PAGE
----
Parable of the Two Sons


When I wrote about the Parable of the Workers in the Vineyard last week, I mentioned that Christ’s teachings are remarkably consistent with libertarian philosophy.  That has been on my mind over the past few days so now I can’t help but point it out when I see libertarianism themes in the gospel.  The passage I’m writing about is a short one, “The Parable of the Two Sons”, Matthew 21:28-32.

The story starts out with a man who has two sons.  He tells the first to go work in the vineyard.  The son replies that he will not work go to work, but later regrets it and eventually ends up doing his work in the vineyard.  The man tells the same thing to his second son.  The second son answered, “I will, sir.” but he never did the work.

Jesus asks the crowd gathered around which son did the will of his father.  They all answer that the first did. The point Jesus is making here is that it is not good enough to say you are a believer, but not actually do the work. It would be better to find Christ later in life and actually act like a Christian.  We see this all the time today when people talk the talk but don’t walk the walk.  However, I really like Jesus’ response to the crowd saying the first son did the father’s will.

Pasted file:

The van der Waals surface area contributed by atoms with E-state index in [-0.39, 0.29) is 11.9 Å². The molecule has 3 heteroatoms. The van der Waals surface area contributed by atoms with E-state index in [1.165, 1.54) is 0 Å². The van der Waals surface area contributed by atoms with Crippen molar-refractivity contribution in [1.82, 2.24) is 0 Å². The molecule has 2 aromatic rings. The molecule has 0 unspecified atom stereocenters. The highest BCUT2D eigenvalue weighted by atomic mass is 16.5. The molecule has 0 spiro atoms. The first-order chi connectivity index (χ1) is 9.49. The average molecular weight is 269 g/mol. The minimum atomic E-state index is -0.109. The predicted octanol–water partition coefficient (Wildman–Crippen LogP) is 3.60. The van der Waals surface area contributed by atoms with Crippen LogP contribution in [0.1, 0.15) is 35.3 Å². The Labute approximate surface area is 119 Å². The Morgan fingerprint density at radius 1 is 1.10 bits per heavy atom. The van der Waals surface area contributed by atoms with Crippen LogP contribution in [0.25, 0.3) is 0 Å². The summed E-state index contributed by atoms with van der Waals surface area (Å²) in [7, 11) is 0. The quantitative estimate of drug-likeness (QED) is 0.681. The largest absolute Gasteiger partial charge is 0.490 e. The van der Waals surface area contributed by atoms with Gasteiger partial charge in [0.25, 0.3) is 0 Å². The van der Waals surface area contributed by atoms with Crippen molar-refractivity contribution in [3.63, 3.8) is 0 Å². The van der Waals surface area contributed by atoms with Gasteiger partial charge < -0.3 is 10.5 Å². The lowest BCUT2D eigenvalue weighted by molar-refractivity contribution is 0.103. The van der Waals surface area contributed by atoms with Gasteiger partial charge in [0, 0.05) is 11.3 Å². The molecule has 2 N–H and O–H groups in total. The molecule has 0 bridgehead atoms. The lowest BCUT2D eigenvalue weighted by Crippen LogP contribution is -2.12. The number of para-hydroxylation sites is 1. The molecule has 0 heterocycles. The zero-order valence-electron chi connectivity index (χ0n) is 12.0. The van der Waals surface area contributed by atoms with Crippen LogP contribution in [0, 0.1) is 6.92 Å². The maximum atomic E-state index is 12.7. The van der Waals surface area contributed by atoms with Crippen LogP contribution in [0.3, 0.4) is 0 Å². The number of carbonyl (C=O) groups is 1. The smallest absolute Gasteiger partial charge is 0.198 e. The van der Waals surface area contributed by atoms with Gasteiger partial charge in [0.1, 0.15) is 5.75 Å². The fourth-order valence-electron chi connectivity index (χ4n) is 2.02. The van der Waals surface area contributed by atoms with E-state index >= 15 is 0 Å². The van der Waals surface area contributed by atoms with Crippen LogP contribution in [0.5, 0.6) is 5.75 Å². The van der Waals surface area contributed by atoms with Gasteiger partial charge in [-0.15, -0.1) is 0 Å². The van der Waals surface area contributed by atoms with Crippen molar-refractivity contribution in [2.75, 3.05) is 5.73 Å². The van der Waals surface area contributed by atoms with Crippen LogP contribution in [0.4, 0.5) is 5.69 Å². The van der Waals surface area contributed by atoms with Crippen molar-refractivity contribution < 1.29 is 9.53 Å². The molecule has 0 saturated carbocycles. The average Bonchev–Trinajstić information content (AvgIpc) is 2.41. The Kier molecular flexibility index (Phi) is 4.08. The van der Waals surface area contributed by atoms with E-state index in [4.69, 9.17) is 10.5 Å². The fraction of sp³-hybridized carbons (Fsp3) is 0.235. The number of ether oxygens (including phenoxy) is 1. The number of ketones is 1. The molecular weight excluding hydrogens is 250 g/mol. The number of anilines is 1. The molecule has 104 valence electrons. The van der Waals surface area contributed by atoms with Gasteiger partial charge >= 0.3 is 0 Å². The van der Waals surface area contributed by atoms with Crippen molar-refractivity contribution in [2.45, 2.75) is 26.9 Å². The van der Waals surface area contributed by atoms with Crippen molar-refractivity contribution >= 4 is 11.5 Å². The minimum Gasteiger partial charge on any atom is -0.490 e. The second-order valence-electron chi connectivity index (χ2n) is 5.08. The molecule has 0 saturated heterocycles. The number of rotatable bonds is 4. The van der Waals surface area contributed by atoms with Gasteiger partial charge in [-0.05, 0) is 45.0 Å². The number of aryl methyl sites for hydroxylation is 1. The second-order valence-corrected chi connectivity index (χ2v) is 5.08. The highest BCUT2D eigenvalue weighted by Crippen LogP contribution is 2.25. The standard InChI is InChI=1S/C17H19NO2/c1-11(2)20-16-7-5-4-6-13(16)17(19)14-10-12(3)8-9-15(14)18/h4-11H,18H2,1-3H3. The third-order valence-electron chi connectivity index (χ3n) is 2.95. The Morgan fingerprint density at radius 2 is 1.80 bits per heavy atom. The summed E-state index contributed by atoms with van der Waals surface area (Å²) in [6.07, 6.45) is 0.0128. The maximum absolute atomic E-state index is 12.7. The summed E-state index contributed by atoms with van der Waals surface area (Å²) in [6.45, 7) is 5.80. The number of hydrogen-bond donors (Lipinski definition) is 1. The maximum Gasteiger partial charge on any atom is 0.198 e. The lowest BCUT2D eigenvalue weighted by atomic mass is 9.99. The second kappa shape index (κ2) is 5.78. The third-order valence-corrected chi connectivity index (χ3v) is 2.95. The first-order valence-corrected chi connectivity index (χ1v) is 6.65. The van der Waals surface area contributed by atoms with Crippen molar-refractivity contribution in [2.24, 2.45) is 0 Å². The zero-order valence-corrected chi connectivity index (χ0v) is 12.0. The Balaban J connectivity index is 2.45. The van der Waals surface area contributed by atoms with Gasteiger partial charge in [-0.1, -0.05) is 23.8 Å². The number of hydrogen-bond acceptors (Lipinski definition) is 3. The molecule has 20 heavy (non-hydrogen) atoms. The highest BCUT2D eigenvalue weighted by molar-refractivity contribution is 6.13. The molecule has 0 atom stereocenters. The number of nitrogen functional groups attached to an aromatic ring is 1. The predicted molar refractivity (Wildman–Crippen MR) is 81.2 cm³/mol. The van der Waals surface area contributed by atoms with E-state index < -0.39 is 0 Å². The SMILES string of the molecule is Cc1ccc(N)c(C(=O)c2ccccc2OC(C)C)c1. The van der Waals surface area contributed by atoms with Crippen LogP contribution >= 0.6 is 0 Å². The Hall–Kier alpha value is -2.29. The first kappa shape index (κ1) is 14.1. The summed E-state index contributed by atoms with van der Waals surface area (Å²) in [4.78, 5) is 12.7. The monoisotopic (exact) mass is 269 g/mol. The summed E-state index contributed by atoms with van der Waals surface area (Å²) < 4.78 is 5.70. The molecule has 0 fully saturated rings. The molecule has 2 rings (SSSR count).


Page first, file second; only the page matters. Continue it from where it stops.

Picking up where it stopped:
Jesus tries to shock the crowd.  He tries to think of the type of person who the Jews of his time would think have no shot getting into heaven and says, “Truly I say to you, the tax collectors and prostitutes will get into the kingdom of God before you. For John came to you in the way of the righteousness and you did not believe him; but the tax collectors and prostitutes did believe him.”  That’s not exactly a ringing endorsement of the state!

As often it is the case, I think the message of this passage can shared across many themes, not just as it relates to Christianity.  Rollo wrote a post a few days ago about keeping your statist friends.  It is important to remember that most of us weren’t always libertarian or voluntaryists.  We’re all people, we’re all morally equal, and, prima facie,  should be treated with respect.  If a tax collector can find the true message of Christ, then it’s possible he can give up his belief in the state.  In fact, I’d say it’s necessary.

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